Glossary of Terms


Language, particularly in relation to protected groups, involves social constructs which evolve over time.  The terms and definitions used in this glossary are not meant to label individuals but are meant to be helpful functional descriptors.  They are not standardized and may be used differently by different people.

Aboriginal persons

Aboriginal/indigenous persons are those who identify themselves as Metis, Inuit, First Nations. Native or North American Indian (inclusive of North, Central America and the Caribbean).  First Nations or North American Indian include status, treaty or registered Indians, as well as non- status and non-registered Indians.

Racially visible persons

Racialized persons are people (other than Aboriginal/indigenous peoples) who are non-white in colour and non-Caucasian in race, regardless of their place of birth or citizenship.

Examples of racially visible groups:

  • Black
  • Non-white Latin, South, Central American or Caribbean
  • East Asian (e.g., Chinese, Taiwanese, Japanese, Korean)
  • South Asian (e.g., Indian, Pakistani, Bangladeshi, Sri Lankan)
  • Southeast Asian (e.g., Malaysian, Cambodian, Filipino/a, Laotian, Thai, Vietnamese)
  • West Asian and Arab (e.g., Iranian, Lebanese, Egyptian, Armenian, Palestinian, Syrian,  Afghani, Iraqi, Israeli,)
  • Multiracial

Persons with a disability

Persons with a disability are persons who have a chronic, long-term or recurring physical, sensory, mental, intellectual or learning impairment, that in interaction with a barrier, hinders that person’s full and effective participation in society.  This includes, but isn’t limited to, persons whose functional limitations due to their impairment have been accommodated in their current job or workplace by the use of technical aids, changes to equipment or other working arrangements.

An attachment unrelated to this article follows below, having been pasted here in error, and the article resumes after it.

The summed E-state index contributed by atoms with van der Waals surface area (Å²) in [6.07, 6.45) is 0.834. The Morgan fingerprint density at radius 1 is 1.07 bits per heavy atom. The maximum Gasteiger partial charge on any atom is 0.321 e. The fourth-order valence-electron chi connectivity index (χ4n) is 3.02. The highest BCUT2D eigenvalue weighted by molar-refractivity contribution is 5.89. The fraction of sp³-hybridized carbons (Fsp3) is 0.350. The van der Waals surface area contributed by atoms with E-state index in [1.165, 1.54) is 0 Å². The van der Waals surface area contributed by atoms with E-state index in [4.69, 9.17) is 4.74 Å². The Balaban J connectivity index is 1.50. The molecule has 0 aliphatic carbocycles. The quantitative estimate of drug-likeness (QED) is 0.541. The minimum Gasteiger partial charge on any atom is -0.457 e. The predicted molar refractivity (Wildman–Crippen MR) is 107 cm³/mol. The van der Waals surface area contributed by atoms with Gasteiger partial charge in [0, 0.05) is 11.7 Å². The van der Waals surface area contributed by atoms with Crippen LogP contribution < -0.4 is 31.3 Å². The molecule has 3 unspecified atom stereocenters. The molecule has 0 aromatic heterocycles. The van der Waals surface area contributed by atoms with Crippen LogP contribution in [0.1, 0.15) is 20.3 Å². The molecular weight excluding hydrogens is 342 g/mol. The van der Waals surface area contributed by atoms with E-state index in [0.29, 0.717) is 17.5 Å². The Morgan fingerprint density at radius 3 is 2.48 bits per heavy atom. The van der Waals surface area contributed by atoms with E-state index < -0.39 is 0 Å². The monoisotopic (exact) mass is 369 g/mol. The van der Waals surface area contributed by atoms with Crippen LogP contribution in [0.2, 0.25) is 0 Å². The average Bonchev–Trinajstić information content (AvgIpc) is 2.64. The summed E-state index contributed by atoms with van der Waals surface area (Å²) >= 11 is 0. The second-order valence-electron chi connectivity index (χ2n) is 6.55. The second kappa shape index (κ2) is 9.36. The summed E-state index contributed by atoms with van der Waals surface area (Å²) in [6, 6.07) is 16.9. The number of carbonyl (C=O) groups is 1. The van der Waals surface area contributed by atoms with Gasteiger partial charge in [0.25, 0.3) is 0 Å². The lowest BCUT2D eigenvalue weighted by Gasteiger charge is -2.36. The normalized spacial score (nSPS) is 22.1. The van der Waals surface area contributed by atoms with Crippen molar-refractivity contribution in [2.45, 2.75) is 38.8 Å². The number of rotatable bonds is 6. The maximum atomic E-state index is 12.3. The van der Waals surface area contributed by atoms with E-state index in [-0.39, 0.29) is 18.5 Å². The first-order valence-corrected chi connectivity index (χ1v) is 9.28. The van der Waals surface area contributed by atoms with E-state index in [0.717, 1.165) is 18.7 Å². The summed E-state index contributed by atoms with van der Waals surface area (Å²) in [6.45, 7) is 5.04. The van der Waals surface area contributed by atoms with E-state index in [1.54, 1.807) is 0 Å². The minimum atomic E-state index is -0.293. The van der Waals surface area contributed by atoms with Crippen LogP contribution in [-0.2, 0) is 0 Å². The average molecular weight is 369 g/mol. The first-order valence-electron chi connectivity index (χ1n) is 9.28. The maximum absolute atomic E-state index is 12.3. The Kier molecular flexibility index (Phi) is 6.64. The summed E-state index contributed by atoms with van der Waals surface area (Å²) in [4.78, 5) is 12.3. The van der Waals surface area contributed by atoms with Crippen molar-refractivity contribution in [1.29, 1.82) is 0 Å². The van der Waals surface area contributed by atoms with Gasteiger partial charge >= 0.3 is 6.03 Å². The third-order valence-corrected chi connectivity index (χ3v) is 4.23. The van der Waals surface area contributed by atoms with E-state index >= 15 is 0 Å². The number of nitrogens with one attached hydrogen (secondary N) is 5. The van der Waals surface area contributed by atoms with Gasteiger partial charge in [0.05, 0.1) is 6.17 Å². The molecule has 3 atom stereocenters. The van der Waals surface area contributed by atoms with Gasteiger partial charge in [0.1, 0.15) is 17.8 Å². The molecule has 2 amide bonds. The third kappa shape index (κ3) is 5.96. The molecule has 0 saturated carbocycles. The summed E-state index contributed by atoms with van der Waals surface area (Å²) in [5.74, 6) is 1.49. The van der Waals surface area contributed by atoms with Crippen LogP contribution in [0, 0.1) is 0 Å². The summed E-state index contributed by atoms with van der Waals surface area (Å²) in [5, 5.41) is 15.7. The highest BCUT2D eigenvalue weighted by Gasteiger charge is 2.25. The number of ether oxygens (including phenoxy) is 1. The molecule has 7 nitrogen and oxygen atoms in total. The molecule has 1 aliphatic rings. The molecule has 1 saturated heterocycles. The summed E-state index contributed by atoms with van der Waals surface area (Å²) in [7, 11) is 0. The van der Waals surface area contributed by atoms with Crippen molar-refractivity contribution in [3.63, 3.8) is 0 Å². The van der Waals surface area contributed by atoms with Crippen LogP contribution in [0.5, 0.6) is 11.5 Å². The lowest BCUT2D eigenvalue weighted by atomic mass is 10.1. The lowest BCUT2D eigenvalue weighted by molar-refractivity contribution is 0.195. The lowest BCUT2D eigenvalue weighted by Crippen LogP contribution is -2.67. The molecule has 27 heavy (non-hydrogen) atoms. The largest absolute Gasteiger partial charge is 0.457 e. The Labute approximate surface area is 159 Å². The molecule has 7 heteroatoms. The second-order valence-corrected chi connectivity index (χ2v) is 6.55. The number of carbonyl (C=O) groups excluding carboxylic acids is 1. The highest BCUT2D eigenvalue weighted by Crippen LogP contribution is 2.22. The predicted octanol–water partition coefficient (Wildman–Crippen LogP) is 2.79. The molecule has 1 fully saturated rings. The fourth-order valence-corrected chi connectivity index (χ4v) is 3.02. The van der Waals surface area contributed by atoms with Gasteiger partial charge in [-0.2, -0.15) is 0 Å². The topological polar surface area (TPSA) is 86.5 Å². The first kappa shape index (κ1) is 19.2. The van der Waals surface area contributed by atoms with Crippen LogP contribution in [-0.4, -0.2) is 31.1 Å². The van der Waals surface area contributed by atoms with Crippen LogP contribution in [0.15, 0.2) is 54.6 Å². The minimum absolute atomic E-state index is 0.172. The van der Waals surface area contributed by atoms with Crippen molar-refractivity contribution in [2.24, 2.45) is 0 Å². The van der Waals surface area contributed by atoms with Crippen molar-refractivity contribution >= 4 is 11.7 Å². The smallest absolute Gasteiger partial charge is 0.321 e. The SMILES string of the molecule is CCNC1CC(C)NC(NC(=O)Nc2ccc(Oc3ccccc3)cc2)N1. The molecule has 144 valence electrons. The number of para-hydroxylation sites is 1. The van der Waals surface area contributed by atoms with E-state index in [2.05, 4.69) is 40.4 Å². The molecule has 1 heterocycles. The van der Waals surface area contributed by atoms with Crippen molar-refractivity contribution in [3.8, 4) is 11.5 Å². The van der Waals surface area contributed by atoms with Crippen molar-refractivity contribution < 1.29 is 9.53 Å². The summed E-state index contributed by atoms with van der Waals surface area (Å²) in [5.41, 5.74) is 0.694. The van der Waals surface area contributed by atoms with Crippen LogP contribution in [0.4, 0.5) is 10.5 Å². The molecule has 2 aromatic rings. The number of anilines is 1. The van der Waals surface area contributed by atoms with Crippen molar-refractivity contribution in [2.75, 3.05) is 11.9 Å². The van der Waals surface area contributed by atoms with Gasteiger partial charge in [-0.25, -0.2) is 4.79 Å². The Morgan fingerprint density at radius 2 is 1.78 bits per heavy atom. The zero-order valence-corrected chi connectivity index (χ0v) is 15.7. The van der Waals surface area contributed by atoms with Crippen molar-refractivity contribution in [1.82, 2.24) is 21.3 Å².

Examples of disabilities:

  • Mobility, coordination or dexterity impairment (e.g. difficulty walking)
  • Visual impairment
  • Hearing impairment
  • Non-visible physical impairment (e.g. hemophilia) Developmental disability (e.g. Down Syndrome)
  • Learning disability (e.g. dyslexia)
  • Mental disability (e.g. severe depression, bipolar disorder, substance abuse disorder)

Sexual Orientation

Sexual orientation refers to how a person characterizes their emotional, romantic or sexual attraction to others. Some people experience their sexual orientation as an unchanging, lifelong part of their nature, and others experience it in a more fluid way that changes over time or across situations.

Gender Identity and Expression

Gender identity refers to one’s internal and individual experience of gender.  It is their sense of being a woman, man, both, neither or anywhere along or outside of the gender spectrum.  A person’s gender identity may be the same as, or different from, the gender typically associated with their sex assigned at birth.

Gender expression refers to how a person expresses their gender through behavior and outward appearance such as dress, hair, make-up, body language and voice.  A person’s name and pronoun are also common ways of expressing gender identity. Gender expression and gender identity are not always, and do not have to be, congruent or matched.